By Evangeline Jennings
As far as I can tell, the Talulah Gosh retrospective “Was It Just A Dream?” is officially released today. Although I have a substantial collection of Talulah Gosh recordings and ephemera, I’ll be buying it as soon as my next cheque clears. But how to explain my love for Talulah Gosh?
It’s certainly not the faux childishness which began with their original demo tapes – with hand-crayoned inserts and phoney names – and has been carried forward to the current retro-Gosh t-shirts*
And it’s not the Thank You notes written in a painstaking childlike scrawl in which a future Chief Economist at the Office of Fair Trading says things like “thanks for the review it was dead good.”
And it’s not the allegedly classic single “Beatnik Boy” released in 1986 which was utterly godawful.
It’s the fact they turned punk rock on its head by ENDING a song (“Sunny Inside”) with the eternal one-two-three-four!
It’s “Be Your Baby” – possibly their best moment – in which Amelia Fletcher said No, and said it loud. “Listen, if I’m going to be an indie kid, then I’ll be independent in my choice of clothes, thank you very much.”
You took me out and showed me all the records I should buy
It’s the bleached blonde skinhead haircut that provoked some twat at a music paper into labeling them Nazis when in fact the brother and sister at the core of the band were Jewish.
It’s the fact that Mathew Fletcher was fifteen and fitting the band in around school exams when he wrote that song.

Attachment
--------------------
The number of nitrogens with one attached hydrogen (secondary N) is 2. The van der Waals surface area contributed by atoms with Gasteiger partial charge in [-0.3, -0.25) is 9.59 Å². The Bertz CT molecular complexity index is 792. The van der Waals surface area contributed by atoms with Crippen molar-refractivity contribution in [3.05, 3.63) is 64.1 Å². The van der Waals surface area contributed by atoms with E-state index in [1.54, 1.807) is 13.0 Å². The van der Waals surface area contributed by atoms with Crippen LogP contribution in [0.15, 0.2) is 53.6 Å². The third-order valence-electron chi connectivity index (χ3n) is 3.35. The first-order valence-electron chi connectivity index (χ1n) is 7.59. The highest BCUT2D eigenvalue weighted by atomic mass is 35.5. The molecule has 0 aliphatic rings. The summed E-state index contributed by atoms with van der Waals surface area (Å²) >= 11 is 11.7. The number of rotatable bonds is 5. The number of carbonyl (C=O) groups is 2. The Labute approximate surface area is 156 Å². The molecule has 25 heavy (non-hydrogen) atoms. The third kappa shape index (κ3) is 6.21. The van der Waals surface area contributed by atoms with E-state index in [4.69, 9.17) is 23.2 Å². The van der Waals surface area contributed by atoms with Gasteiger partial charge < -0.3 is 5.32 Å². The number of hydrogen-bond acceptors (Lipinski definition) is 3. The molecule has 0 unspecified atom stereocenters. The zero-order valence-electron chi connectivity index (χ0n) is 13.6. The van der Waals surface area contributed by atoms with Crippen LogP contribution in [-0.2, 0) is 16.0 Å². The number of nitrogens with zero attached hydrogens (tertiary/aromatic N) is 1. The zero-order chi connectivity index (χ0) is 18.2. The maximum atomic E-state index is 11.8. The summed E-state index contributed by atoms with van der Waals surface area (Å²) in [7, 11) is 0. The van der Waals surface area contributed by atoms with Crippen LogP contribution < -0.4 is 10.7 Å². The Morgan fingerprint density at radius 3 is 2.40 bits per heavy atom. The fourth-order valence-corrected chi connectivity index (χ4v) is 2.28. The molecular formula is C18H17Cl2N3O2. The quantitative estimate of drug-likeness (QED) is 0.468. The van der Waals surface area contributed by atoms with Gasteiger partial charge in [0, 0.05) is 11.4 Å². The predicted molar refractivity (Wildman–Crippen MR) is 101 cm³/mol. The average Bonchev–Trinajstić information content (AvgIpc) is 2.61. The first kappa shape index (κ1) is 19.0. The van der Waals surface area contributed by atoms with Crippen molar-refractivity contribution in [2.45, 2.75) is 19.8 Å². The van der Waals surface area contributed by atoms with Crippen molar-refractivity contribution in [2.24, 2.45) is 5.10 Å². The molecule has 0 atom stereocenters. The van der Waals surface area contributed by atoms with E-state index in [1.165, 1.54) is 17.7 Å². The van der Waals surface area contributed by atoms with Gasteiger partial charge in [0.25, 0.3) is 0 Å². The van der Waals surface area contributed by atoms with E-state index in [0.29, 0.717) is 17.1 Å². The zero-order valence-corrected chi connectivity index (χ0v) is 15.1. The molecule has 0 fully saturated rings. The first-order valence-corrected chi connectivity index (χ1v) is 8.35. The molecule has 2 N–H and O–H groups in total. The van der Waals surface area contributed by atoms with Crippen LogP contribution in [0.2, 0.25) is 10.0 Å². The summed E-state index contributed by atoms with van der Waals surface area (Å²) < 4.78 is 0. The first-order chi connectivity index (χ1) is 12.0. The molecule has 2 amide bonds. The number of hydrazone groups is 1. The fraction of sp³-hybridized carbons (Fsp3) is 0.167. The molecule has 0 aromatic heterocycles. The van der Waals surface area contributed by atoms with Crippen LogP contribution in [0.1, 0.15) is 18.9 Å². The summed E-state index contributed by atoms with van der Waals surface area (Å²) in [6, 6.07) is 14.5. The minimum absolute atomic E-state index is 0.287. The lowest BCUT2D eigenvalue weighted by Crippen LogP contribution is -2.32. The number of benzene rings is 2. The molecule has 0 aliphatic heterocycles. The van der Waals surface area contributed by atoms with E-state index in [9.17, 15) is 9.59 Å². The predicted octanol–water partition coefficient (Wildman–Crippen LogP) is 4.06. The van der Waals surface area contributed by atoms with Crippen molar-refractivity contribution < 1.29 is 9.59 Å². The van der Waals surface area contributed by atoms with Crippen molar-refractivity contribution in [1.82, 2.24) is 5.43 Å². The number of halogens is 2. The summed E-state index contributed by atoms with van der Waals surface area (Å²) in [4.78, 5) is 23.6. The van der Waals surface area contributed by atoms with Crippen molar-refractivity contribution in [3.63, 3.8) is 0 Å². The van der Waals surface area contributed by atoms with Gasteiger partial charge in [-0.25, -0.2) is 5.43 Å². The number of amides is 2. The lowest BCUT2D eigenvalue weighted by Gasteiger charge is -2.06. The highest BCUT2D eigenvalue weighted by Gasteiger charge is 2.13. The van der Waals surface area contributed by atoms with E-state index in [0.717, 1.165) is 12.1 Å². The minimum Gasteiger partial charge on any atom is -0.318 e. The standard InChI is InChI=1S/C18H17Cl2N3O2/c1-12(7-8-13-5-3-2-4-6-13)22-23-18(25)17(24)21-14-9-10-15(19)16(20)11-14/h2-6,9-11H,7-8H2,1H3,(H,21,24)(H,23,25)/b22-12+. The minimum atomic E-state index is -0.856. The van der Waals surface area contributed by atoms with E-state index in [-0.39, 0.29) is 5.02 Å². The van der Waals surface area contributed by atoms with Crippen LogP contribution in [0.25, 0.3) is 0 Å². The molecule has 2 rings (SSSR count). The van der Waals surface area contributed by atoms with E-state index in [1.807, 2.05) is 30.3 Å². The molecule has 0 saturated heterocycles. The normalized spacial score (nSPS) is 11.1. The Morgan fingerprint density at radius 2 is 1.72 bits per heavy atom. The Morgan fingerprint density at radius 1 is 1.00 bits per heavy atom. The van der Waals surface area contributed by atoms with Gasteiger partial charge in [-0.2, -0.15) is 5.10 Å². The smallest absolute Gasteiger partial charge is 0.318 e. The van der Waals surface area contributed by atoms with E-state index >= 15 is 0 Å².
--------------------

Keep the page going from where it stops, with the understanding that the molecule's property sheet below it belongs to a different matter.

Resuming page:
It’s Eithne Farry’s always wonderfully tuneless vocals providing the perfect deadpan counterpoint to Amelia’s lead – never better than when the band hurtle like lemmings towards the edge of the cliff on “I’m In Love For The Very First Time”.
It’s the knowing twist in the tale of “My Best Friend” …
I’ll give you my heart if you’ll give me yours … but I know that you won’t because you’re selfish that way.
It’s also “Bringing Up Baby” – the single Eithne sang lead on – and “Testcard Girl”, the perfect cartoon punk rock song.
Maybe she will marry the newspaper man or the one with the dinosaur missing
It’s the fact that Half Man Half Biscuit referenced them in a song called “Tour Jacket with Detachable Sleeves” – more of a spoken word piece, truth be told.
It’s the smarts and musical maturity of “I Can’t Get No Satisfaction (Thank God)” and the equally splendid cover by the Softies.
It’s the way they ended their final concert – at the London School of Economics, how uncanny – with a cover of the Ramones’ “I Wanna Be Well”.
But mostly it’s the live tapes and the way Talulah Gosh actually – point of interest – matter of fact – rocked their little white socks off in the most charming way.
People will tell you that the reason to love Talulah Gosh is because of What They Stood For, Who They Influenced, and Their Legacy – which includes the lovely Heavenly, Marine Research, and Tender Trap (but not Cerise. Never Cerise) plus some glorious guest appearances by Amelia with bands as fine as The Wedding Present and Pooh Sticks.
However a thing is what is and not blah blah blah. And so, for anyone who isn’t middle-aged or older, Talulah Gosh are their music, nothing else. And you can make up your own mind by buying the brand new Talulah Gosh retrospective today. It’s everything they ever did – good, bad, and indifferent – plus an extra bonus live concert recording. It’s one I don’t already have, so I’ll be on it like green on red.
*Yeah. I’m getting a bunch for Xmas.